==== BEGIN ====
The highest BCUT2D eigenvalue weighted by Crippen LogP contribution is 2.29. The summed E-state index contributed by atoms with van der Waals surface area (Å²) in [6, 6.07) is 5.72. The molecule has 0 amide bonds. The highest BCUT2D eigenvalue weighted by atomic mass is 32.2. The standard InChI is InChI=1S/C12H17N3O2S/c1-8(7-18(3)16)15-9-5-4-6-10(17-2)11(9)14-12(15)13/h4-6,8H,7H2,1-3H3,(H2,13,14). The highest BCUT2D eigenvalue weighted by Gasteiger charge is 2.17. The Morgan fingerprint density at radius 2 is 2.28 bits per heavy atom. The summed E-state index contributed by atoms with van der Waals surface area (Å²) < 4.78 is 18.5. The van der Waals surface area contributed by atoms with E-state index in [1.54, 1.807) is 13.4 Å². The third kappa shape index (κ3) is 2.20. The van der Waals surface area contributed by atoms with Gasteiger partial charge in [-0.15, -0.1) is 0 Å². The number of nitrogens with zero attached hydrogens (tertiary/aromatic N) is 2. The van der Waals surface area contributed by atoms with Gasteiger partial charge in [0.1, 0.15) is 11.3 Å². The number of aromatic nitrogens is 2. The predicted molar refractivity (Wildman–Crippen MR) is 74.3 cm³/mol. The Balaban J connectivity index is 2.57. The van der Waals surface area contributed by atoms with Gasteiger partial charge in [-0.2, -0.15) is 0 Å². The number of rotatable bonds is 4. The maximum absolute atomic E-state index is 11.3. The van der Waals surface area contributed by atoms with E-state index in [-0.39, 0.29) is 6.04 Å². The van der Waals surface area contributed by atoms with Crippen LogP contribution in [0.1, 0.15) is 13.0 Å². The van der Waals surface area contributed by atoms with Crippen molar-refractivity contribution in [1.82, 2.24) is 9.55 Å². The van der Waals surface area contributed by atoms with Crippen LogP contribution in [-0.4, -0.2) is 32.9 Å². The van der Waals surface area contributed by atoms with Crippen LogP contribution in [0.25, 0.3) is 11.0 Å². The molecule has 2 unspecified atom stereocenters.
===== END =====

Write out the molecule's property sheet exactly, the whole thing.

The highest BCUT2D eigenvalue weighted by Crippen LogP contribution is 2.29. The summed E-state index contributed by atoms with van der Waals surface area (Å²) in [6, 6.07) is 5.72. The molecule has 0 amide bonds. The highest BCUT2D eigenvalue weighted by atomic mass is 32.2. The standard InChI is InChI=1S/C12H17N3O2S/c1-8(7-18(3)16)15-9-5-4-6-10(17-2)11(9)14-12(15)13/h4-6,8H,7H2,1-3H3,(H2,13,14). The highest BCUT2D eigenvalue weighted by Gasteiger charge is 2.17. The Morgan fingerprint density at radius 2 is 2.28 bits per heavy atom. The summed E-state index contributed by atoms with van der Waals surface area (Å²) < 4.78 is 18.5. The van der Waals surface area contributed by atoms with E-state index in [1.54, 1.807) is 13.4 Å². The third kappa shape index (κ3) is 2.20. The van der Waals surface area contributed by atoms with Gasteiger partial charge in [-0.15, -0.1) is 0 Å². The number of nitrogens with zero attached hydrogens (tertiary/aromatic N) is 2. The van der Waals surface area contributed by atoms with Gasteiger partial charge in [0.1, 0.15) is 11.3 Å². The number of aromatic nitrogens is 2. The predicted molar refractivity (Wildman–Crippen MR) is 74.3 cm³/mol. The Balaban J connectivity index is 2.57. The van der Waals surface area contributed by atoms with Gasteiger partial charge in [-0.2, -0.15) is 0 Å². The number of rotatable bonds is 4. The maximum absolute atomic E-state index is 11.3. The van der Waals surface area contributed by atoms with E-state index in [-0.39, 0.29) is 6.04 Å². The van der Waals surface area contributed by atoms with Crippen LogP contribution in [0.1, 0.15) is 13.0 Å². The van der Waals surface area contributed by atoms with Crippen molar-refractivity contribution in [1.82, 2.24) is 9.55 Å². The van der Waals surface area contributed by atoms with Crippen LogP contribution in [-0.4, -0.2) is 32.9 Å². The van der Waals surface area contributed by atoms with Crippen LogP contribution in [0.25, 0.3) is 11.0 Å². The molecule has 2 unspecified atom stereocenters.